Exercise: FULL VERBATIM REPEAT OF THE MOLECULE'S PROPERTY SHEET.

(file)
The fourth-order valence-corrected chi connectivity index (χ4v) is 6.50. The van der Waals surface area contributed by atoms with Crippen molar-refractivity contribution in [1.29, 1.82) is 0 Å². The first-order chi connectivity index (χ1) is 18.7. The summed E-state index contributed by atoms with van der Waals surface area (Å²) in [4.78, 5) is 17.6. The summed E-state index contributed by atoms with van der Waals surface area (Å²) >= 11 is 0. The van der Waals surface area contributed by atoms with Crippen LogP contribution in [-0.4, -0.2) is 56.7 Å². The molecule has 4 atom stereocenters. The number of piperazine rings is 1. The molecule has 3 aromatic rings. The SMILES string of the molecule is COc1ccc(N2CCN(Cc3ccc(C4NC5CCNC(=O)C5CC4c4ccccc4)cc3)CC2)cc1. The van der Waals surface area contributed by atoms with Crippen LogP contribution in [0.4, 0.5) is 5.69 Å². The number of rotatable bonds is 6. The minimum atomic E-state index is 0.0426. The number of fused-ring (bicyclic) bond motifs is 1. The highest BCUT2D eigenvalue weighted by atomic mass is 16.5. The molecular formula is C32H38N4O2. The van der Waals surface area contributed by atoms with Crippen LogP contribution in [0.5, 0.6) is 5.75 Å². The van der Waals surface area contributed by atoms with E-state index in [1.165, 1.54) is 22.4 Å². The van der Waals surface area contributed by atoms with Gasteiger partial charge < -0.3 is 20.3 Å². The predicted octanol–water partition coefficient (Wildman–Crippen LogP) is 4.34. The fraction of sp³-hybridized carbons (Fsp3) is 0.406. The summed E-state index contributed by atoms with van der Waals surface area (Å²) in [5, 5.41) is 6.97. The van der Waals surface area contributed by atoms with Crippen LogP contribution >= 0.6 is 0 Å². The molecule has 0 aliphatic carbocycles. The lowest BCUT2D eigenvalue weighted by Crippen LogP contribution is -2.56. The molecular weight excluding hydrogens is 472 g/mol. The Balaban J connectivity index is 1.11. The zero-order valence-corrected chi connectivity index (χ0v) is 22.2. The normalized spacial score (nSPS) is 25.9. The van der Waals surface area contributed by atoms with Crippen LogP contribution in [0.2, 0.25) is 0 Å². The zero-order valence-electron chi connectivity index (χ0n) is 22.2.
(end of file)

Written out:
The fourth-order valence-corrected chi connectivity index (χ4v) is 6.50. The van der Waals surface area contributed by atoms with Crippen molar-refractivity contribution in [1.29, 1.82) is 0 Å². The first-order chi connectivity index (χ1) is 18.7. The summed E-state index contributed by atoms with van der Waals surface area (Å²) in [4.78, 5) is 17.6. The summed E-state index contributed by atoms with van der Waals surface area (Å²) >= 11 is 0. The van der Waals surface area contributed by atoms with Crippen LogP contribution in [-0.4, -0.2) is 56.7 Å². The molecule has 4 atom stereocenters. The number of piperazine rings is 1. The molecule has 3 aromatic rings. The SMILES string of the molecule is COc1ccc(N2CCN(Cc3ccc(C4NC5CCNC(=O)C5CC4c4ccccc4)cc3)CC2)cc1. The van der Waals surface area contributed by atoms with Crippen LogP contribution in [0.4, 0.5) is 5.69 Å². The number of rotatable bonds is 6. The minimum atomic E-state index is 0.0426. The number of fused-ring (bicyclic) bond motifs is 1. The highest BCUT2D eigenvalue weighted by atomic mass is 16.5. The molecular formula is C32H38N4O2. The van der Waals surface area contributed by atoms with Crippen LogP contribution in [0.5, 0.6) is 5.75 Å². The van der Waals surface area contributed by atoms with E-state index in [1.165, 1.54) is 22.4 Å². The van der Waals surface area contributed by atoms with Gasteiger partial charge < -0.3 is 20.3 Å². The predicted octanol–water partition coefficient (Wildman–Crippen LogP) is 4.34. The fraction of sp³-hybridized carbons (Fsp3) is 0.406. The summed E-state index contributed by atoms with van der Waals surface area (Å²) in [5, 5.41) is 6.97. The van der Waals surface area contributed by atoms with Crippen LogP contribution >= 0.6 is 0 Å². The molecule has 0 aliphatic carbocycles. The lowest BCUT2D eigenvalue weighted by Crippen LogP contribution is -2.56. The molecular weight excluding hydrogens is 472 g/mol. The Balaban J connectivity index is 1.11. The zero-order valence-corrected chi connectivity index (χ0v) is 22.2. The normalized spacial score (nSPS) is 25.9. The van der Waals surface area contributed by atoms with Crippen LogP contribution in [0.2, 0.25) is 0 Å². The zero-order valence-electron chi connectivity index (χ0n) is 22.2.